The foursome’s performance gave the Red Sox their first lead of the game, but there would further plot twists. The leading adversary, Derek Jeter, led off the fifth with a game-tying homer. Another, less dramatic but still galling go-ahead run would plate in the sixth on a double play by Cabrera

One couldn’t tell by the actors Joe Torre called upon to participate that this was an April off-Broadway production. Andy Pettitte was brought in for relief in the sixth. Torre ran through every actual catching option to pinch hit until he was down to his third understudy, Josh Phelps.

The seventh inning featured a final late plot twist authored by the home team. Ramirez singled to the opposite field to begin the rising action. Drew heightened the drama by scraping a lofty double off the left field wall. His expert use of timing along Cabrera’s interplay along the warning track had the audience wondering until the last second if it would be a routine fly out, a spectacular jump or play off the wall, or a base hit.

Lowell brought the production to its climax with his three-run go-ahead circuit clout. Although Cabrera would gamely ground into another out in the eighth to bring his team within a run, with Jonathan Papelbon warming in the bullpen the outcome was all but preordained.

Despite the almost rote ending, this theatrical work will surely win worldwide accolades and will see repeated showings for the remainder of the season. Whatever reviews or spoilers you may have read about this work of theater should not sully your enjoyment. The cast and crew is adept at keeping the production ever innovative, vibrant, and provocative.

April 22, 2007


Game 16: April 21, 2007
Yankees 5 L: Jeff Karstens (0-1) 8-8, 2 game losing streak
2-3-1 series record
WinRed Sox 7 W: Josh Beckett (4-0)
H: Hideki Okajima (1)
H: Mike Timlin (1)
S: Jonathan Papelbon (5)
11-5, 4 game winning streak
4-1-1 series record
Highlights: Jere of A Red Sox Fan in Pinstripe Territory invited me to this game so I was thankfully spared of Tim McCarver. The Fenway deejay played the usual suite of Saturday songs: Saturday in the Park, Saturday Night (by the Bay City Rollers, not the Misfits), Saturday Night’s Alright (For Fighting), and so forth. The last song was not particularly well-suited for the occasion; it was a day game and the rambunctious fans that did try to fight weren’t “alright” with security.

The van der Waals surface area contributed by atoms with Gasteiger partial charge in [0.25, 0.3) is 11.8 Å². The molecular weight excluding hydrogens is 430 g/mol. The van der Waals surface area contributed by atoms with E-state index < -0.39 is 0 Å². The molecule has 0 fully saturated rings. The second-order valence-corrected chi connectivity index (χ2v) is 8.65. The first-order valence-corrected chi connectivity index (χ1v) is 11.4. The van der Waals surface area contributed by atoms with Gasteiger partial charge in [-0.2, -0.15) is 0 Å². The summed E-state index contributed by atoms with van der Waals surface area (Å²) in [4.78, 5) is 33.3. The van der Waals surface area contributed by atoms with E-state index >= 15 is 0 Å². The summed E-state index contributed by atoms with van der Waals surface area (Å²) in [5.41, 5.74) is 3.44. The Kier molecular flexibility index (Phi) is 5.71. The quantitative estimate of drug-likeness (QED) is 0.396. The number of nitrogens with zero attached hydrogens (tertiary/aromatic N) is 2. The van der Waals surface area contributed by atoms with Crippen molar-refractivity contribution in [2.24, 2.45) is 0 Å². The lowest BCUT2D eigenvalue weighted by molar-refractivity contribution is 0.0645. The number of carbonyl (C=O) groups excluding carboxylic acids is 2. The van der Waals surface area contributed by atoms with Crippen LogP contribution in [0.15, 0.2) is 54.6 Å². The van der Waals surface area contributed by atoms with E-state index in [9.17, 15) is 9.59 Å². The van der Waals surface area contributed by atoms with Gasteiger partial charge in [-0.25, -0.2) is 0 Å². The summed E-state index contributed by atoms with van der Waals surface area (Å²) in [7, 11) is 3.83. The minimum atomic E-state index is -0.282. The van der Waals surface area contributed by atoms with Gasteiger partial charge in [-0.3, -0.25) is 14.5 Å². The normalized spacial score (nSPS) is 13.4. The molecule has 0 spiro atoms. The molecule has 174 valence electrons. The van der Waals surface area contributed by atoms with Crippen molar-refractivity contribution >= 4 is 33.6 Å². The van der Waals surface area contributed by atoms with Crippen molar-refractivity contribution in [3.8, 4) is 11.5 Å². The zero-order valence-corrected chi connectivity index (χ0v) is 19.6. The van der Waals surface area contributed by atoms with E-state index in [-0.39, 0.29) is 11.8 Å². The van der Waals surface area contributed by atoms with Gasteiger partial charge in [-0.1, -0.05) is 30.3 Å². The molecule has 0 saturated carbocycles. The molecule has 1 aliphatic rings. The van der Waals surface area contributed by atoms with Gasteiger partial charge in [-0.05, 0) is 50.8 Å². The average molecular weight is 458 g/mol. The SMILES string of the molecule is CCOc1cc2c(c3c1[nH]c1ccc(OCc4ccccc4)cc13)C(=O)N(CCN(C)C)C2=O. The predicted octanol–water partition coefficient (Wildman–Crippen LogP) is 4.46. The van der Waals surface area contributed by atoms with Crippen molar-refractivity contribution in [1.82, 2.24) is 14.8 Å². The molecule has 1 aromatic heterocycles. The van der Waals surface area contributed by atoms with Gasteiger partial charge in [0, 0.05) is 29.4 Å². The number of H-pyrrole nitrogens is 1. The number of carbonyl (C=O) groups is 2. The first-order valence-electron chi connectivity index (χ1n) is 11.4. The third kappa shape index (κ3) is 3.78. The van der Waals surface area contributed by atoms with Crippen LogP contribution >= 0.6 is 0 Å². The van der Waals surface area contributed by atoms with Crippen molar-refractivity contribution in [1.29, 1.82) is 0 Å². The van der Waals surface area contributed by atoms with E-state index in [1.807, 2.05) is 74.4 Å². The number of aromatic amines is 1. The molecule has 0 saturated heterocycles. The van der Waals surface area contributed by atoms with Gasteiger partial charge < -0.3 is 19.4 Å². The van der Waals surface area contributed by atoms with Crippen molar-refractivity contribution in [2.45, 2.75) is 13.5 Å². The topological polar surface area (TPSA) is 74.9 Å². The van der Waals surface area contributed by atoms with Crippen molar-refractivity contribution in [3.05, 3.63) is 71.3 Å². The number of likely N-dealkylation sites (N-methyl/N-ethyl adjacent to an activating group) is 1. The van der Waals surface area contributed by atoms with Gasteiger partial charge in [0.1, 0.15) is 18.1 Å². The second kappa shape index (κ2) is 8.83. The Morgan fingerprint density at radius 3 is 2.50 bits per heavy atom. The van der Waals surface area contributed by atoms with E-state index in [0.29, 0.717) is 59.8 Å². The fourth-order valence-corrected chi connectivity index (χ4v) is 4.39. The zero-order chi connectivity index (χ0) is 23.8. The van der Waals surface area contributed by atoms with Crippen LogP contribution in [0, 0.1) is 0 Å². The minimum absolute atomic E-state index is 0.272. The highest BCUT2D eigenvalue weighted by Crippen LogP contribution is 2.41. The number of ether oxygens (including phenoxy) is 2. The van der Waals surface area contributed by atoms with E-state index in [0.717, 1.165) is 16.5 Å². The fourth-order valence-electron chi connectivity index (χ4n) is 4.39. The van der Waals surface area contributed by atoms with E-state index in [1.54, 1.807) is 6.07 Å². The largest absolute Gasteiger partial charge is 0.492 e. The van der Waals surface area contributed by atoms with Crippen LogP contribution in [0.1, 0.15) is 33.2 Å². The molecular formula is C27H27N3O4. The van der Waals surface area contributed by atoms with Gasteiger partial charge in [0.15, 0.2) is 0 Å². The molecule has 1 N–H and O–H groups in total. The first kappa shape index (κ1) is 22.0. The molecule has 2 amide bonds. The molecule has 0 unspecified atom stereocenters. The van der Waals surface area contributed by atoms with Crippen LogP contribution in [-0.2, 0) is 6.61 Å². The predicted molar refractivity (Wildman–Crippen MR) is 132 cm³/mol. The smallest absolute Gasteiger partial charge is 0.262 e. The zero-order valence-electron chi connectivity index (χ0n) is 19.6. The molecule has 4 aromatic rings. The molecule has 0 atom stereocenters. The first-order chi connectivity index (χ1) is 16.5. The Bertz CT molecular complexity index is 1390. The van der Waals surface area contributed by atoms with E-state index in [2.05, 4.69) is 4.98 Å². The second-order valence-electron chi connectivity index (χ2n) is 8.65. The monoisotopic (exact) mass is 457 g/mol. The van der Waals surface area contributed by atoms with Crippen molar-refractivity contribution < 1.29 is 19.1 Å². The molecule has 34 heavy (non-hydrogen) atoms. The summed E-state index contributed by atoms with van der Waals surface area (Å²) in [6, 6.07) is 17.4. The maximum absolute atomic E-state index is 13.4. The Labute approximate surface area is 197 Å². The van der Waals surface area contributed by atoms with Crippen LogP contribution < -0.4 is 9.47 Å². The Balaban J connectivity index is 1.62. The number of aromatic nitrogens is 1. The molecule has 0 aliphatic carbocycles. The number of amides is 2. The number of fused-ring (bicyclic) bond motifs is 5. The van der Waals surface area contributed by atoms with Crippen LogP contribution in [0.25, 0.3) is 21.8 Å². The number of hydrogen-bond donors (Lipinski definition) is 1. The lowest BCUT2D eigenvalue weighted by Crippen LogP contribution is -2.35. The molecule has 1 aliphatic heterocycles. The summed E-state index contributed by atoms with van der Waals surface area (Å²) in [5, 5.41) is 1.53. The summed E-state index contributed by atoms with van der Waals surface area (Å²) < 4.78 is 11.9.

It seemed Jeff Karstens didn’t stand a chance. He was the starter by default because of injuries to Chien-Ming Wang, Mike Mussina, and Carl Pavano. Karstens was drafted in 2003 in the 19th round, the same year Abe Alvarez, David Murphy, and Jonathan Papelbon were drafted by the Red Sox. Since he was converted to pitcher as a prospect, Karstens has relied upon his sinkerball and therefore his infield defense to convert nibbling pitches into outs. That he had five ground outs compared to seven fly ball outs is indicative of his outing.

The first two times through the rotation the Yankee starter managed to contain David Ortiz to warning track shots to the right. But in the fourth, with Kevin Youkilis on first due to a five-pitch free pass, Ortiz turned on a pitch and neatly deposited it just beyond Pesky’s Pole to add to the Red Sox lead.

As magnificent as a home run can be, that was hardly surprising. What was an astonishing spectacle, at least for Red Sox fans, were the consecutive bunts for base hits in the second inning by Coco Crisp and Alex Cora. I leaned over to Jere and said, “Now there’s something you won’t see the Red Sox do often.” In fact, OttoC of SoSH, using Retrosheet data, found just six instances of this for Boston since 1967. Both runners would eventually score after a giddy sequence of a wild pitch, ground out by Julio Lugo, and single authored by Kevin Youkilis.

Josh Beckett persevered through six and two-thirds innings of work with a line of 9 hits, 4 earned runs, 2 walks, and 7 strikeouts. He opened the seventh frame easily enough with two quick outs. This lulled the crowd into complacency and disinterest, prompting a group of bleacher fans to commence the wave. Just as the wave finally rippled around the entire bowl Beckett allowed an RBI single to Alex Rodriguez, placing the tying run at first and the go-ahead run at the dish. Beckett was pulled from the mound with much ovation, and that same fervor greeted Hideki Okajima when he toed the rubber and notes of “Praise You” drifted through the sultry air.

The wave’s adherents settled and the crowd bleakly realized their team faced a resurgent Yankee threat. Okajima struck out Jason Giambi, skillfully showing Mike Myers what a LOOGY should do. The wiry southpaw stuck around for the top of the eighth to eliminate Robinson Cano before yielding to Mike Timlin.

Jonathan Papelbon turned in a textbook save but for walking Melky Cabrera, but that seemed more a function of Bob Davidson putting the squeeze on rather than the relief ace’s ability.

So, in the American League East the balance tips to the Red Sox favor early. I offered the Yankee fan with whom I had a bet with last season to wager again in 2007 and haven’t heard from him. If the Yankees continue to perform like this, even with Rodriguez’s remarkable production, I doubt I’ll hear from him for the next few months.

Photos from yesterday’s game to be posted shortly.

April 21, 2007


Game 15: April 20, 2007
Yankees 6 H: Scott Proctor (3)
BS, L: Mariano Rivera (2, 1-2)
8-7, 1 game losing streak
2-2-1 series record
WinRed Sox 7 W: Kyle Snyder (1-0)
S: Hideki Okajima (1)
10-5, 3 game winning streak
3-1-1 series record